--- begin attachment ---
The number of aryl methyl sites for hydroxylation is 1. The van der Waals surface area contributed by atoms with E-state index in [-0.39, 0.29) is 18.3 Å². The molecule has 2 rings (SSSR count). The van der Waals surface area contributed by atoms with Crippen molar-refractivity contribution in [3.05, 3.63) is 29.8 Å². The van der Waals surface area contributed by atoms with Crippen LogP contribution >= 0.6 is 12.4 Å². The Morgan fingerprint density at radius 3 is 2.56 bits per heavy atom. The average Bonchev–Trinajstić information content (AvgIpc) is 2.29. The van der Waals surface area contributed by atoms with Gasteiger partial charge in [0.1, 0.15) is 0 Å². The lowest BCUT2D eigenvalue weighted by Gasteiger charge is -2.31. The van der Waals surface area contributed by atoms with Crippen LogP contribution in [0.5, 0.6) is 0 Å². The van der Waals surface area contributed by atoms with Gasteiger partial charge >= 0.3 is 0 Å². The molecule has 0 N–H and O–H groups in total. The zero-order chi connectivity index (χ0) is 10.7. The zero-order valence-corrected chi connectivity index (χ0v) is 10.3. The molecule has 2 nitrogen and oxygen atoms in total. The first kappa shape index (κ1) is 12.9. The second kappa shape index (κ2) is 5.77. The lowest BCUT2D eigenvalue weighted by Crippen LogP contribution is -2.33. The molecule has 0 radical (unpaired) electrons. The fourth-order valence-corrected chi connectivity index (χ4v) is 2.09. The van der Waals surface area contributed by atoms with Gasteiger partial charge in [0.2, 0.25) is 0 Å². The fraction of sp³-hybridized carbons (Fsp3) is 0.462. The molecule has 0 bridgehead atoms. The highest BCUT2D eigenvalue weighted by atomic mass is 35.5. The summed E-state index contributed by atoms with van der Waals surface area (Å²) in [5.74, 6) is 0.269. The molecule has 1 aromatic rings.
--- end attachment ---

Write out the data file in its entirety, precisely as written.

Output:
The number of aryl methyl sites for hydroxylation is 1. The van der Waals surface area contributed by atoms with E-state index in [-0.39, 0.29) is 18.3 Å². The molecule has 2 rings (SSSR count). The van der Waals surface area contributed by atoms with Crippen molar-refractivity contribution in [3.05, 3.63) is 29.8 Å². The van der Waals surface area contributed by atoms with Crippen LogP contribution >= 0.6 is 12.4 Å². The Morgan fingerprint density at radius 3 is 2.56 bits per heavy atom. The average Bonchev–Trinajstić information content (AvgIpc) is 2.29. The van der Waals surface area contributed by atoms with Gasteiger partial charge in [0.1, 0.15) is 0 Å². The lowest BCUT2D eigenvalue weighted by Gasteiger charge is -2.31. The van der Waals surface area contributed by atoms with Crippen LogP contribution in [0.5, 0.6) is 0 Å². The van der Waals surface area contributed by atoms with Gasteiger partial charge >= 0.3 is 0 Å². The molecule has 0 N–H and O–H groups in total. The zero-order chi connectivity index (χ0) is 10.7. The zero-order valence-corrected chi connectivity index (χ0v) is 10.3. The molecule has 2 nitrogen and oxygen atoms in total. The first kappa shape index (κ1) is 12.9. The second kappa shape index (κ2) is 5.77. The lowest BCUT2D eigenvalue weighted by Crippen LogP contribution is -2.33. The molecule has 0 radical (unpaired) electrons. The fourth-order valence-corrected chi connectivity index (χ4v) is 2.09. The van der Waals surface area contributed by atoms with Gasteiger partial charge in [0.2, 0.25) is 0 Å². The fraction of sp³-hybridized carbons (Fsp3) is 0.462. The molecule has 0 bridgehead atoms. The highest BCUT2D eigenvalue weighted by atomic mass is 35.5. The summed E-state index contributed by atoms with van der Waals surface area (Å²) in [5.74, 6) is 0.269. The molecule has 1 aromatic rings.